Memories are emotional. “Saudades” as the Portuguese, Brazilians and Angolans say…that lingering, sentimental emotion associated with a place, a time, a person, people, a memory, which but for the invention of a time machine, WILL NEVER BE REPLACED. That’s a globe of planet earth above, one which I found on my first day in Shinying, Taiwan.
And so to Shinying then. Call it what you will or spell it how you want. You can spell it Shin Ying, Shinying, Sinying (as the train station there displays – though is nowhere near the real name of the city in English), Sin Ying, Xinying, Xinjing and a host of others. I’m going to stick with Shinying, because that is the first way I learned how to pronounce the name of this little known city in Taiwan. The meaning in Chinese is something like “new camp”, originally it must have been a new settlement to take people out of cities like Tainan and Chiayi, now however the title of “new camp” seems itself to be an oxymoron, not really a camp and definitely not “new”, perhaps then a parallel with “New” townards the town of my birth…
In 2009, I was leaving the UK behind, with the first proper port of call being the city of Shinying. I don’t make obvious journeys on this round ball. From London’s Heathrow we swapped planes at Bangkok Airport, before arriving in Taiwan at Taoyuan International Airport. I say “we” because it was me and my travel buddy Natalja who arrived on the beautiful island with an over generous 6 month visa as there was some intent to set up camp and stay, at least if I wanted to. On arrival, my well trusted mate of almost 10 years now Millwall Neil was there to provide everything a mate could want – accommodation, comfort, directions, cultural awareness, translations, suitable bus journeys and best of all a sense of humour.
I had no idea of the impression that Shinying would leave on me, nor did I know where it was.
Shinying is so remote and unheard of, even my popular Taiwan Guidebook “The Lonely Planet” (which claimed to report on the entire island) refused even a single sentence on this city. It was just a dot on the map, the only mention of it in the book.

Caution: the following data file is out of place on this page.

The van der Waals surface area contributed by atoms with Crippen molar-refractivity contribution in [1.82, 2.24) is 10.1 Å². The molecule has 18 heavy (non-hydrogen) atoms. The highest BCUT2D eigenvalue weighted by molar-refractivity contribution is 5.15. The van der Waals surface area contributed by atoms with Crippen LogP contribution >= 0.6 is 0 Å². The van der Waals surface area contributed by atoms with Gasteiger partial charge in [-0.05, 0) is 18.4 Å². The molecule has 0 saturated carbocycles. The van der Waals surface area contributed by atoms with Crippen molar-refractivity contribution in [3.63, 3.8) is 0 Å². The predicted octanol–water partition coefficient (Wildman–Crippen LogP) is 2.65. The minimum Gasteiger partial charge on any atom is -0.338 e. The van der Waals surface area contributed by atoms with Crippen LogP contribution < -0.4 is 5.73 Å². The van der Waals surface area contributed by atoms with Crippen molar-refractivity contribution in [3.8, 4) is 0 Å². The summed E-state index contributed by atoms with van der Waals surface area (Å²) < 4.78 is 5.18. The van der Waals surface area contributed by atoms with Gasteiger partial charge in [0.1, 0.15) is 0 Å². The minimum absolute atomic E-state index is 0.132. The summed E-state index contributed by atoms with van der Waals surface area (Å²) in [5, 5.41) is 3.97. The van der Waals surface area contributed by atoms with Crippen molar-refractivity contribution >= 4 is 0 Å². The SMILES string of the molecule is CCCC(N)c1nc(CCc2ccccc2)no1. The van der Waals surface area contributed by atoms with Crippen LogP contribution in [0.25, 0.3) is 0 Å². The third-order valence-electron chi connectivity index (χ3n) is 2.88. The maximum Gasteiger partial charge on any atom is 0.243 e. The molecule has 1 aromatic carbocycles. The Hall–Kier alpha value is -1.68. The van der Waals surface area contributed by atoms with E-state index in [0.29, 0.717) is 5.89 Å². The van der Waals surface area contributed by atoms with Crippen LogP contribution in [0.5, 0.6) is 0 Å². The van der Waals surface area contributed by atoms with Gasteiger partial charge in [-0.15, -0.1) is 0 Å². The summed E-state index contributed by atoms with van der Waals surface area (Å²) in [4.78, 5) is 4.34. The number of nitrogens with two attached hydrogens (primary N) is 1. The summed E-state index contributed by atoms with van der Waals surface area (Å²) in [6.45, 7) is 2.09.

Perhaps that’s why it left a longer lasting impression than intended. Even the ardent of travellers don’t head here. I mean, there’s nothing to do in Shinying!
But that statement is so harsh to the brutal collectiveness of un-ventured Shinying. Take the first five letters of the name, Shiny. Indeed, this city became a shiny light, re-invented my life and re-sparked the old Jonny Blair that had been lost somewhere on Southbourne promenade on a cold winter night almost a year earlier.
I reported on Shinying live at the time when I was there, and that report will have the optimism and vibrancy of what the city is all about, but here retrospectively it’s time to give an overview of Shinying and report on my departure from the city (which I forgot to blog about before…)
I only stayed there for 13 days (and a lot of that was actually spent jumping on trains and buses leaving Shinying!) but it was my home and base in Taiwan, almost to the point where it felt like I was living there. Thanks eternally to Millwall Neil for making us feel welcome and giving us a new lease of life. And to many of Neil’s friends in the area – especially Eva Jun (or Eva Chung) who was our travel buddy for the entire 2 weeks. A top girl. What I did find in Shinying was a place to relax, feel safe and experience a real part of Asia. You could probably count on one hand the amount of foreigners that live there in a city of over 2 million…
Ocean Every Day Pub in Shinying. this tiny, local pub with the Heineken sign outside was my local pub for a couple of weeks and Neil’s local pub for a year. Warm and friendly, yet Taiwanese to the core.
Our crowd on the second Wednesday night in Shinying, including Ricky from Bangor in Northern Ireland. The co-incidences along my travels on this planet are quite phenomenal. Not only did I meet Ricky by chance in a pub called Hang Out in Tainan (a pub we only went into because of Natalja), but he also used to work in the same school as Neil AND lived in the same flat. Freaky. Our crowd then (left to right): Jonny Blair (Northern Ireland), Natalja Tsumakova (Estonia), Caparzo Leo (Taiwan), Millwall Neil Macey (England), Binh H Trinh (USA/Vietnam), Eva Jun/Chung (Taiwan), Ricky Sharpe (Northern Ireland).